Women’s SOCCER PREVIEW -Rep of Ire v Iceland, June 11 & June 15
By Dave Donnelly
Three is the magic number for defender Claire Walsh as the Peamount United centre half looks to make 2021 a year to remember.
Walsh will hope to finish the year with a third successive Women’s National League title as the Peas boast a three-point lead. They blew a two-goal half-time lead to draw with Wexford Youths in Greenogue on Saturday evening – their first dropped points of the season – but remain in a commanding position.
Any disappointment soon dissipated, however, as Walsh packed her bags to travel, along with the rest of the Irish squad, to Reykjavik for a friendly double-header against Iceland.
Ireland face the hosts in the first of two encounters on Friday evening (KO 6pm) before ending their trip with a second game on Tuesday. Walsh earned her third cap for Vera Pauw’s side in a narrow 1-0 defeat to Belgium at Heysel Stadium in April.
The centre-half impressed at the heart of a back three and will hope Pauw continues with the same formation as Ireland prepare to kick off their World Cup qualifying campaign in September. With the experienced duo Louise Quinn (Fiorentina) and Diane Caldwell (NC Courage) well-established, a switch to a back three is the most likely route for anyone looking to break in.
She faces stiff competition from her former Peamount teammate Niamh Farrelly, as well as Liverpool captain Niamh Fahey and Duisburg’s Claire O’Riordan.
Having earned her first cap under interim boss Tom O’Connor away to World Cup winners the United States in 2019, Walsh has been a regular in squads under Pauw.
“I’m really looking forward to it. It’s been a long gap now since the last camp so I can’t wait to get going,” Walsh told the Dublin Gazette.
“I’m happy with my performance and the team performance in general in Belgium. It’s a nice formation, actually.
“I suppose you have a bit more freedom than as a centre half with two, and it’s great to play with girls who are so experienced.”
Walsh is one of eight domestic players in the squad (Shelbourne striker Saoirse Noonan is in line for her debut) and a beneficiary of Eileen Gleeson’s home-based camps.
While the majority of the squad based in the UK, US and Europe benefit from training on a daily basis, home-based players balance jobs with evening training.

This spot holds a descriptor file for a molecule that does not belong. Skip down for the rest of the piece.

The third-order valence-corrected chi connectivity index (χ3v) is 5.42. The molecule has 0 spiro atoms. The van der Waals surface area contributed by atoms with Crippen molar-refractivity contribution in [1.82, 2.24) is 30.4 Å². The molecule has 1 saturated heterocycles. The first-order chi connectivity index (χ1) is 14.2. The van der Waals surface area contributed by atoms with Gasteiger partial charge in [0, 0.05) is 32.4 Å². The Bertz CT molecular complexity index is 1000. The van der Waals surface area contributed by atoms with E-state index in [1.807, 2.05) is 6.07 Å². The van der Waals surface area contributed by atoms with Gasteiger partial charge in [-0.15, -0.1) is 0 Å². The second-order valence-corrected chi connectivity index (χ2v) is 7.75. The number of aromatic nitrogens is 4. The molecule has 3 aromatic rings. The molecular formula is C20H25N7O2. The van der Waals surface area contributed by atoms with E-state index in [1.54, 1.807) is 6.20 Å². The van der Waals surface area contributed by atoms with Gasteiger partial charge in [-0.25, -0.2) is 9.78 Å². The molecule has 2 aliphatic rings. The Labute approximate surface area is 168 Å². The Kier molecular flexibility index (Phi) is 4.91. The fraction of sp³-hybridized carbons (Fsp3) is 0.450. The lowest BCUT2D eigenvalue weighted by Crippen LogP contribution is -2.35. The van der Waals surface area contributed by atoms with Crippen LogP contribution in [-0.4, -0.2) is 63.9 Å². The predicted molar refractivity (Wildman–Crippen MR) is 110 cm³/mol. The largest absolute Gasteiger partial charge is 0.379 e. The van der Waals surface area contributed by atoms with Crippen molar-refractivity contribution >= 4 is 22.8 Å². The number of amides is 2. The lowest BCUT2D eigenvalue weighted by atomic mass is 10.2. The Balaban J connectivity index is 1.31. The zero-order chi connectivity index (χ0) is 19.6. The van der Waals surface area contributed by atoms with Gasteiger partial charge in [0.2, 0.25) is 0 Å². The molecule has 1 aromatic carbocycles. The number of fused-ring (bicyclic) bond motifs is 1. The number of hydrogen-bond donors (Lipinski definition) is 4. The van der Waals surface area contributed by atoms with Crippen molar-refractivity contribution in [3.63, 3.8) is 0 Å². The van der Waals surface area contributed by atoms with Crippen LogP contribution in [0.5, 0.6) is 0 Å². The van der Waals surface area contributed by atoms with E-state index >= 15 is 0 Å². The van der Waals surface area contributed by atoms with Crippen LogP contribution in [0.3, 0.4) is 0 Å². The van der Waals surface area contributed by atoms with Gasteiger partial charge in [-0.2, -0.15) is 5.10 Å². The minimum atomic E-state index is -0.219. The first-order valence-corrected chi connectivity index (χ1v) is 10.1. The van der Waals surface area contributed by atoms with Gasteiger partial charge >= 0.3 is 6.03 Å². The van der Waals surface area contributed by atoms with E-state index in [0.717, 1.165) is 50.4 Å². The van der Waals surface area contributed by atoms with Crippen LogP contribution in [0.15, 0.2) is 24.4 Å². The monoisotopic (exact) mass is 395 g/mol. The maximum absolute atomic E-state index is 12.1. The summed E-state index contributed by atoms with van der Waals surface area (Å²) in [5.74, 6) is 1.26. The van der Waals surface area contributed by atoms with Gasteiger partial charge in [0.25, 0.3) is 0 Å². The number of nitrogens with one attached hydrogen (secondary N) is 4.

“They’re really good sessions and I think they’re important from the home-based players to get an extra session in and play together as often as they can. It’s good to be involved – you’re looking at the top players from across the league and to be training with them is deadly.”
While the April friendlies with Denmark (who boasted UEFA player of the year Pernille Harder) and Belgium yielded narrow defeats against higher-rated opposition, optimism is growing. Ireland only missed out on a play-off for next year’s European Championships thanks to a shock 1-0 loss away to Ukraine in a game they dominated.
Northern Ireland would be the beneficiaries, beating Ukraine in the play-off to reach their first major tournament, an honour that still eludes their counterparts in the 26 counties.
Walsh, who played intercounty GAA for Wicklow before concentrating solely on football, believes the Iceland games are ideal preparation for their bid to reach the World Cup in 2023. Ireland’s group contains two other Nordic countries in Sweden, who reached the quarter-finals in 2019, and Finland, as well as Slovakia and Georgia.
And the double-header with an Iceland side whose players are spread across Europe’s top clubs will serve as a barometer for what’s possible over the next two years.
“We have to aim high. If we want to qualify for a major tournament, these are the sides we need to beat. It’s a really good test for us and to get to play them twice.”
PHOTO CAPTION – Claire Walsh in action against Shelbourne (PHOTOS – Martin Doherty)